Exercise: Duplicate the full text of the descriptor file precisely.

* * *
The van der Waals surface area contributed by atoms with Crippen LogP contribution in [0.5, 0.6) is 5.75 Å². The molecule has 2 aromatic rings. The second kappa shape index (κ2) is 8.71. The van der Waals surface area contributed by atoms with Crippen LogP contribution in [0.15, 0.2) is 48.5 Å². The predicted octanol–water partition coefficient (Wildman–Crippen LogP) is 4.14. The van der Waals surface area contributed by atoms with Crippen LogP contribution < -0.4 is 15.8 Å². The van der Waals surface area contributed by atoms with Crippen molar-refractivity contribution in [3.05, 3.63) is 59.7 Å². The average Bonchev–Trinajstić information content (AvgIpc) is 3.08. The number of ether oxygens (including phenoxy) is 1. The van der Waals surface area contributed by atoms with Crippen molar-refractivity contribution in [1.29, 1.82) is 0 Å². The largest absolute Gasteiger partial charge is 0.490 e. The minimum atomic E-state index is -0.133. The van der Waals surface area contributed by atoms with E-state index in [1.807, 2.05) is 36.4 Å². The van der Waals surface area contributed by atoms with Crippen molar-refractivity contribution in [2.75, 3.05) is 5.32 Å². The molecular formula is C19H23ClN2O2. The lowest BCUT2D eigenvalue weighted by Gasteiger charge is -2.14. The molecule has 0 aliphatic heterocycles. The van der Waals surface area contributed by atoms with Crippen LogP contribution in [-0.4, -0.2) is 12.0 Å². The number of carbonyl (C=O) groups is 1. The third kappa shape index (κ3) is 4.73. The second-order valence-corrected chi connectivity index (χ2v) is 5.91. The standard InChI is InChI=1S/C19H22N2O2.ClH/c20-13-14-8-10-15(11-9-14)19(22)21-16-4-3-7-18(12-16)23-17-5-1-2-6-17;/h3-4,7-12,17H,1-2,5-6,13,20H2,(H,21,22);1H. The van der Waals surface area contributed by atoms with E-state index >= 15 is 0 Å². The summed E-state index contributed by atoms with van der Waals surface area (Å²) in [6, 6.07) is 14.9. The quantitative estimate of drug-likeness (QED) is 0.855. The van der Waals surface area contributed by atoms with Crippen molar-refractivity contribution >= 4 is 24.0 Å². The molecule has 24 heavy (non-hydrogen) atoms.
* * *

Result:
The van der Waals surface area contributed by atoms with Crippen LogP contribution in [0.5, 0.6) is 5.75 Å². The molecule has 2 aromatic rings. The second kappa shape index (κ2) is 8.71. The van der Waals surface area contributed by atoms with Crippen LogP contribution in [0.15, 0.2) is 48.5 Å². The predicted octanol–water partition coefficient (Wildman–Crippen LogP) is 4.14. The van der Waals surface area contributed by atoms with Crippen LogP contribution < -0.4 is 15.8 Å². The van der Waals surface area contributed by atoms with Crippen molar-refractivity contribution in [3.05, 3.63) is 59.7 Å². The average Bonchev–Trinajstić information content (AvgIpc) is 3.08. The number of ether oxygens (including phenoxy) is 1. The van der Waals surface area contributed by atoms with Crippen molar-refractivity contribution in [1.29, 1.82) is 0 Å². The largest absolute Gasteiger partial charge is 0.490 e. The minimum atomic E-state index is -0.133. The van der Waals surface area contributed by atoms with E-state index in [1.807, 2.05) is 36.4 Å². The van der Waals surface area contributed by atoms with Crippen molar-refractivity contribution in [2.75, 3.05) is 5.32 Å². The molecular formula is C19H23ClN2O2. The lowest BCUT2D eigenvalue weighted by Gasteiger charge is -2.14. The molecule has 0 aliphatic heterocycles. The van der Waals surface area contributed by atoms with Crippen LogP contribution in [-0.4, -0.2) is 12.0 Å². The number of carbonyl (C=O) groups is 1. The third kappa shape index (κ3) is 4.73. The second-order valence-corrected chi connectivity index (χ2v) is 5.91. The standard InChI is InChI=1S/C19H22N2O2.ClH/c20-13-14-8-10-15(11-9-14)19(22)21-16-4-3-7-18(12-16)23-17-5-1-2-6-17;/h3-4,7-12,17H,1-2,5-6,13,20H2,(H,21,22);1H. The van der Waals surface area contributed by atoms with E-state index >= 15 is 0 Å². The summed E-state index contributed by atoms with van der Waals surface area (Å²) in [6, 6.07) is 14.9. The quantitative estimate of drug-likeness (QED) is 0.855. The van der Waals surface area contributed by atoms with Crippen molar-refractivity contribution >= 4 is 24.0 Å². The molecule has 24 heavy (non-hydrogen) atoms.